Cryogenic diamond turning - Theory and experiment

Cryogenic diamond turning - Theory and experiment

design is considerably simpler than most optical profilometers and may represent the most affordable method of profilometry with nanometric resolution...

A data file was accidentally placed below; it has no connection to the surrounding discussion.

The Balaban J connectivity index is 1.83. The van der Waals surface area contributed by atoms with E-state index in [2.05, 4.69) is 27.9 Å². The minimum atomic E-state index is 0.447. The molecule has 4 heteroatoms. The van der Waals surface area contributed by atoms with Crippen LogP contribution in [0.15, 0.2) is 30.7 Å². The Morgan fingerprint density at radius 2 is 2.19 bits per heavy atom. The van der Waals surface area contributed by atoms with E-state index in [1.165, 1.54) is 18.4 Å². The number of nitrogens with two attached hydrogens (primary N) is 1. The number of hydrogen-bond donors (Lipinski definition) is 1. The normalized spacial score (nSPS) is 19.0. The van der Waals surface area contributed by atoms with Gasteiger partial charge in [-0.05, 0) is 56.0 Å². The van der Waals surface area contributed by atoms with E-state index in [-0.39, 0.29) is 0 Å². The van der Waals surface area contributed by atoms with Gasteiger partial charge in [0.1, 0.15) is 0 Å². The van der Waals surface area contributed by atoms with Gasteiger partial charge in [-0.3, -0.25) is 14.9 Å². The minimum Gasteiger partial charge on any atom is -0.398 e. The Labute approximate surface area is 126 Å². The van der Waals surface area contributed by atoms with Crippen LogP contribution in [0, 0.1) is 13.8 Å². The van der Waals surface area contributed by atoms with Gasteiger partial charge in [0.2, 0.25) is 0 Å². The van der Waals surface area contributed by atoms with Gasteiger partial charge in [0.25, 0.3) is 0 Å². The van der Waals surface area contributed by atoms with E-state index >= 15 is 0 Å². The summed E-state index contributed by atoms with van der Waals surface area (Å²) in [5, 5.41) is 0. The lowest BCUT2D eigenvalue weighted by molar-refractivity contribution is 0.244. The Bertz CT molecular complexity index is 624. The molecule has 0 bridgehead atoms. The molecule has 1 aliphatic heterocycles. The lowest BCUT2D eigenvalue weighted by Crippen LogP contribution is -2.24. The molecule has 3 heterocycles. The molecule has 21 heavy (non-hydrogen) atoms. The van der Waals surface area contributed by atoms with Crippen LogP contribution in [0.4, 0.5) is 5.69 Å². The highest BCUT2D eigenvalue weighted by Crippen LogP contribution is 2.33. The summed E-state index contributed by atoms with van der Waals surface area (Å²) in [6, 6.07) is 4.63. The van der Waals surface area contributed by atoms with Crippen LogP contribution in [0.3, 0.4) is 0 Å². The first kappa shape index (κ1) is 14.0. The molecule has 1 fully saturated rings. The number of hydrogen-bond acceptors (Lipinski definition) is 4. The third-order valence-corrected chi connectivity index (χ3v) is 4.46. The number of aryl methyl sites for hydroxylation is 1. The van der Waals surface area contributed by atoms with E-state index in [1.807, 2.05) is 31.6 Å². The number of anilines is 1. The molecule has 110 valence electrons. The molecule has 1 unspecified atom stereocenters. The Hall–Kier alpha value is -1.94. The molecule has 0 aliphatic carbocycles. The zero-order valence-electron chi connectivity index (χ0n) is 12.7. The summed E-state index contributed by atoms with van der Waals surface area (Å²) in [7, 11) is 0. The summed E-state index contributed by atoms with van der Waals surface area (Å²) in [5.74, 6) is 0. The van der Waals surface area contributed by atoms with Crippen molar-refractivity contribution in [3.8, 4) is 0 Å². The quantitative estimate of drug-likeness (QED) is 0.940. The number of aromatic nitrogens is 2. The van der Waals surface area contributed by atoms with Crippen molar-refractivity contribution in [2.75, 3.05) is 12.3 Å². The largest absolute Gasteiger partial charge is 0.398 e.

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design is considerably simpler than most optical profilometers and may represent the most affordable method of profilometry with nanometric resolution available. 15 Refs., 6 Figs. 8. Morita, Noboru; Watanabe, Takehiro; Yoshida, Yoshitaro. Crack-free Processing of Hot-preeeed Silicon Nitrlde Ceramics Using a Pulsed YAG Laser (Fracture strength end residual stress). JSME International Journal, Series 3: Vibration, Control Engineering, Engineering for Industry. 1992 Dec; 35(4): 667-672. This paper describes the effect of crack-free laser processing of hot-pressed silicon nitride ceramics on fracture strength and residual stress. The fracture strength of the processed test pieces was determined by three-point bending tests. The residual stress in the processed surface was characterized by X-ray diffraction measurement. The strength of the laser-processed workpieces was reduced to 90-80% compared with that of the ground workpieces because of subsurface layer damage, which included the heat-affected layer and the residual stress layer. In particular, the latter greatly affected the fracture strength because the higher compressive residual stress layer generated during grinding was released by laser processing. It is concluded that the newly developed crack-free processing technique has great industrial possibilities. 9 Refs. 9. Evans, C. J; Polvani, R. S; Whiteton, E; Lundin, R. L; Stewart, D. D; Paul, E. S. Cryogenic Diamond Turning Theory and Experiment. Proceedings of the Seventh Annual Meeting of the American Society for Precision Engineering 1992. This paper reports on single point diamond turning which is a mature technology applied to a wide range of products. Very rapid tool wear, however, renders the process inapplicable to a number of materials, notably ferrous metals. Many authors have attributed this rapid wear to chemical processes, although there has been little agreement in the literature about the exact nature of the chemical interactions. The rate of chemical reactions increases exponentially with temperature. Thus, a reduction of toot tip temperature should result in reduced wear rates. We have constructed diamond tuming and fly-cutting systems in which both tool and work-piece may be chilled using enclosed flows of liquid nitrogen. There are considerable experimental difficulties associated with measurement of the actual cutting temperature (i.e. the temperature at the diamondwork interface), ti. 10. Yokoi, N; Namba, S; Takai, M. Damage of STM Tips During Nanofabricetlon. Advanced Materials for Optics and Electronics NA TO ASI Workshop on In-situ Processing;, 1927 Apr. 1; Viana do Castelo, Portugal; 1993 Feb; 71-7. The STM tip shape was found to change when nanofabrication using a scanning tunnelling microscope (STM) was attempted by applying voltage pulses between the tip and the sample. This change, which is considered to be caused by the voltage pulses, was studied systematically to investigate the thermal contribution to nanofabrication using STM tips. The tips become easily damaged as the pulse amplitude and pulse width increase or the tunnelling gap decreases. Thermal reaction, including thermochemical reaction, is considered to play an important role in such nanofabrication. 11. Saijo, K; Yagi, M; Shibuki, K; Takatsu, S. Deposition of Diamond for Cutting Tool Applications. Materials and Manufacturing Processes. 1993; 8(1): 59-73. The poor adhesion of diamond film to substrates is one of the major problems for practical use in a cutting tool (1-4). In this study, sintered tungsten carbide (WC) body without Co metal, not cemented carbide, was used as the substrate (5), and the effects of surface decarburization of the substrata for improvement in the adhesion of diamond films were investigated. The surface decarburization and diamond coating were carried out in a microwave plasma CVD system. From the results of several adhesion tests, including the cutting tests, it is concluded that the good adhesion is obtained by surface decarburization of the substrata before diamond coating. The reasons for improvement in adhesion are considered by observing the interface structure between the film and the substrata. The damage mechanism of diamond coating on cutting an A1-18%Si alloy with increasing cutting speed is also discussed. 17 Refs. 12. Yang, Renyi; Jouaneh, Musa. Design and analysis of a low profile micro-positioning stage. Precision Machining: Technology and Machine Development and Improvement- Production Engineering Division. New York, NY: American Society of Mechanical Engineers; 1992: 131-142. Vol. PED 58. In precision joining processes, such as laser welding, there is need for low-profile, high stiffness, vertical motion positioning stages. Piezoelectric actuators with their smooth motion, infinite resolution, and high stiffness offer an attractive choice for use as driving elements in these stages. However, directly employing a piezoelectric actuator to produce the required motion for precision joining applications requires the use of a very long actuator ( > 200 mm) which would interfere with the tight tooling workspace. This paper presents detailed analysis and design of a new low profile, single-axis, piezo-driven vertical motion micro-positioning stage. The stage is constructed from flexure hinges and uses a lever to transfer the horizontal motion of a piezoelectric actuator into vertical motion of the stage. The design employs a novel configuration of a hinge pivot to improve the motion accuracy of the stage. A strategy to select the driving actuator based on maximizing the motion range of the stage is also presented. As an illustration, the design of a stage with a motion range of 100 lim, a stiffness of about 20 N/pm in the moving direction, and a low profile height (= 70 mm) is presented. A finite element simulation of the stage is also performed to verify the stage behavior. The results show that the stage behaves in a linear fashion, has a high accuracy with a maximum straightness error and yaw error or < 0.4 lim and 0.004 mrad, respectively, and a high stiffness in the transverse direction ( > 120 N/lim ). 7 Refs. 13. Koenigsberger, F. Design Principles of Metal Cutting Machine Tools. Franklin; 1964 Jan. ISBN 0-08-010106-2. $140. 14. Samuel, Francois J; Farnoux, Bernard; Ballot, Benedicte; Vidal, Bernard. Development and industrialization of eupermlrror multilayere used for neutron guides. Proceedings of SPIE - Neutron Optical Devices and Applications. Bellingham, WA: Int. Soc. for Optical Engineering; 1992: 54-66. Vol. 1738. Great improvements have been made in realizing super-mirrors multilayers, but only on laboratory scale samples. In particular, supermirrors with a cut off twice that of natural nickel and a reflectivity higher than 97% on (10 x 4) cm 2 substrates have been obtained. To use such supermirrors in the PRECISION ENGINEERING